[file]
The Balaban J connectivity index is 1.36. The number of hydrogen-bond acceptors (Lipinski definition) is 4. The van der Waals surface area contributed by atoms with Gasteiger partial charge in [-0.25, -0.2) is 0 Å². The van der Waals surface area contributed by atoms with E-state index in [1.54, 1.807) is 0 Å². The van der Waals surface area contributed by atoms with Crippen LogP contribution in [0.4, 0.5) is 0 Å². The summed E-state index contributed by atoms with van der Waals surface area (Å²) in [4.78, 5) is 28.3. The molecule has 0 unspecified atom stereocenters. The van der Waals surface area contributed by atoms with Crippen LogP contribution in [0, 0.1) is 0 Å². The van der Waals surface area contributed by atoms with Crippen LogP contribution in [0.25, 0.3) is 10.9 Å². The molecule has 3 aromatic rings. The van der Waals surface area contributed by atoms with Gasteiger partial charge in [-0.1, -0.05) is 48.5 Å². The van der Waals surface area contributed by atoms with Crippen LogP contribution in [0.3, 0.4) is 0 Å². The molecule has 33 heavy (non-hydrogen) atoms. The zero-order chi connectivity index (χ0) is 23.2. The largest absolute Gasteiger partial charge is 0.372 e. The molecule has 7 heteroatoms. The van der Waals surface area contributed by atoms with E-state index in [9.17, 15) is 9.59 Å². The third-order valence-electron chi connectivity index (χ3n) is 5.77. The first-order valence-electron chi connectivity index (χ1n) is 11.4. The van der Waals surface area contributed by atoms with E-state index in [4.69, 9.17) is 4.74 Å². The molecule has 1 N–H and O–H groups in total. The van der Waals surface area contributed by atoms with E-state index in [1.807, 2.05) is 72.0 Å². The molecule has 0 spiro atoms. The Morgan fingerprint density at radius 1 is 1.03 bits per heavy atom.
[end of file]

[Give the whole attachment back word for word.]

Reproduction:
The Balaban J connectivity index is 1.36. The number of hydrogen-bond acceptors (Lipinski definition) is 4. The van der Waals surface area contributed by atoms with Gasteiger partial charge in [-0.25, -0.2) is 0 Å². The van der Waals surface area contributed by atoms with E-state index in [1.54, 1.807) is 0 Å². The van der Waals surface area contributed by atoms with Crippen LogP contribution in [0.4, 0.5) is 0 Å². The summed E-state index contributed by atoms with van der Waals surface area (Å²) in [4.78, 5) is 28.3. The molecule has 0 unspecified atom stereocenters. The van der Waals surface area contributed by atoms with Crippen LogP contribution in [0, 0.1) is 0 Å². The van der Waals surface area contributed by atoms with Crippen LogP contribution in [0.25, 0.3) is 10.9 Å². The molecule has 3 aromatic rings. The van der Waals surface area contributed by atoms with Gasteiger partial charge in [-0.1, -0.05) is 48.5 Å². The van der Waals surface area contributed by atoms with Crippen LogP contribution in [0.3, 0.4) is 0 Å². The molecule has 33 heavy (non-hydrogen) atoms. The zero-order chi connectivity index (χ0) is 23.2. The largest absolute Gasteiger partial charge is 0.372 e. The molecule has 7 heteroatoms. The van der Waals surface area contributed by atoms with E-state index in [9.17, 15) is 9.59 Å². The third-order valence-electron chi connectivity index (χ3n) is 5.77. The first-order valence-electron chi connectivity index (χ1n) is 11.4. The van der Waals surface area contributed by atoms with E-state index in [4.69, 9.17) is 4.74 Å². The molecule has 1 N–H and O–H groups in total. The van der Waals surface area contributed by atoms with E-state index in [1.807, 2.05) is 72.0 Å². The molecule has 0 spiro atoms. The Morgan fingerprint density at radius 1 is 1.03 bits per heavy atom.